Coronal fistula repair under the glans without reoperative hypospadias glansplasty or urinary diversion.

Journal of pediatric urology

PubMedID: 25736838

Snodgrass W, Grimsby G, Bush NC. Coronal fistula repair under the glans without reoperative hypospadias glansplasty or urinary diversion. J Pediatr Urol. 2015;.
BACKGROUND
Coronal fistulas present a potential dilemma in management. Successful closure requires reoperative glansplasty when there is only a thin band of tissue separating the urethral meatus from the fistula, indicating glans dehiscence. However, we avoided reoperative glansplasty during coronal fistula repair when the glans wings remained well-fused, given the increased risk for complications, including recurrent fistula, following reoperative glansplasty.

PURPOSE
We report coronal fistula closure without reoperative glansplasty in patients with preserved fusion of the glans wings. We also compare this closure done with versus without postoperative urinary diversion. The primary outcome was recurrent fistula.

MATERIALS
Consecutive patients with coronal fistula and no glans dehiscence (Figure) underwent repair by dissecting the fistula tract under the glans rather than re-opening the glans wings. A midline incision facilitated creation of a ventral dartos barrier flap, used in all cases, as well as selective skin revision when needed. Initial patients had postoperative urinary diversion, whereas later consecutive patients did not. Data was recorded prospectively at the time of service into a database.

RESULTS
WS performed 122 fistula repairs from 2001 to 2013, of which 78 were coronal. Of these, 33 had glans dehiscence with only a thin band of skin separating the fistula from the distal meatus and underwent reoperative hypospadias repair. The other 45 met inclusion criteria with maintained glans wings fusion and had only fistula closure. These 45 patients all had fistulas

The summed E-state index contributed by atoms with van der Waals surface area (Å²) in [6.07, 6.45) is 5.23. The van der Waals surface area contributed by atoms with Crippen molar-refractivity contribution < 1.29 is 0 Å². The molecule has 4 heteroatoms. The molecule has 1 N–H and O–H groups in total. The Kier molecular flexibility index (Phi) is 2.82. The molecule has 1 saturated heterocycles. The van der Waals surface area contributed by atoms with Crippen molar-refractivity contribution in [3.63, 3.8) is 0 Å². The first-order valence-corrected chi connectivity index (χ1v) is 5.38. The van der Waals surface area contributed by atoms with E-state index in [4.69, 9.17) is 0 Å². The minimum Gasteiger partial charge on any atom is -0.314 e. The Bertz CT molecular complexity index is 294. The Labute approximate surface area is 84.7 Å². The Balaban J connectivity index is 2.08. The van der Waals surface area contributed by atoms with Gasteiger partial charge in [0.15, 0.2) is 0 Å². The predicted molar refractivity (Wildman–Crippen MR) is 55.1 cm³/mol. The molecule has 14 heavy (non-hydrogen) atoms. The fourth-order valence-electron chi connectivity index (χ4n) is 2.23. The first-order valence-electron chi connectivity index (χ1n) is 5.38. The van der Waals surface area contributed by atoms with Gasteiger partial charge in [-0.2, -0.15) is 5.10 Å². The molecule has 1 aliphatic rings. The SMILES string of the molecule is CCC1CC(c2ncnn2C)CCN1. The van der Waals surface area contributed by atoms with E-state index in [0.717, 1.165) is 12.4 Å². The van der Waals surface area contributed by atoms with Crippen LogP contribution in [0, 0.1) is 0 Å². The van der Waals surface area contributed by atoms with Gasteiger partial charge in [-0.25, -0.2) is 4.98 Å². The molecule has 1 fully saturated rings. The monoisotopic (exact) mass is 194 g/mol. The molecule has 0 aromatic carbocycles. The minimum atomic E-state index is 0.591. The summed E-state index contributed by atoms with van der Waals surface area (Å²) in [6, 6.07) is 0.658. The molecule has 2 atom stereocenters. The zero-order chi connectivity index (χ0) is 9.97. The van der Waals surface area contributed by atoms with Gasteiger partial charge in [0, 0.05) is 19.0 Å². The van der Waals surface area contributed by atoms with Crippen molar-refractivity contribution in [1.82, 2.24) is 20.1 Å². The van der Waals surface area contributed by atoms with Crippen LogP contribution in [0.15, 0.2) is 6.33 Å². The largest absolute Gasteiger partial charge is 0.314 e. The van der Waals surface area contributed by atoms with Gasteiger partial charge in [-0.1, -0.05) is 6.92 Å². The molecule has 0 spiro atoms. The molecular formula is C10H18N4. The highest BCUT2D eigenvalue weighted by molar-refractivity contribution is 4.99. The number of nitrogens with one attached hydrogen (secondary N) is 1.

DISCUSSION
There was a 5% fistula recurrence rate after dissecting under the glans and closing the urethral defect without reopening the glans in patients with well-fused glans wings. All patients had a ventral dartos barrier flap which covered the urethral defect. There was no difference in outcomes based on use of urinary diversion or not, and so we no longer use postoperative catheter drainage. Ours is the first report on fistula repair using a standardized protocol in consecutive patients, and it is difficult to compare our results to other published series which included fistulas in various locations, heterogeneity in decision-making based on "simple vs "complex" designations, and varied use of urinary diversion. Other reported recurrence rates vary from 4% to 30%. All our patients had primary fistulas <3 mm in size, and so we cannot comment on use of this technique for recurrent fistulas and/or larger defects. We report outcomes during a mean of 18 months follow up, and it is possible there will be additional recurrences with longer follow up.

CONCLUSIONS
This study is the first on fistula repair using a standardized procedure in consecutivepatients with prospectively recorded data. We found coronal fistulas =3 mm under well-fused glans wings can be repaired with low risk for recurrence by elevating the glans rather than re-opening the wings for reoperative glansplasty. Postoperative urinary diversion did not impact the recurrence rate and so is no longer used.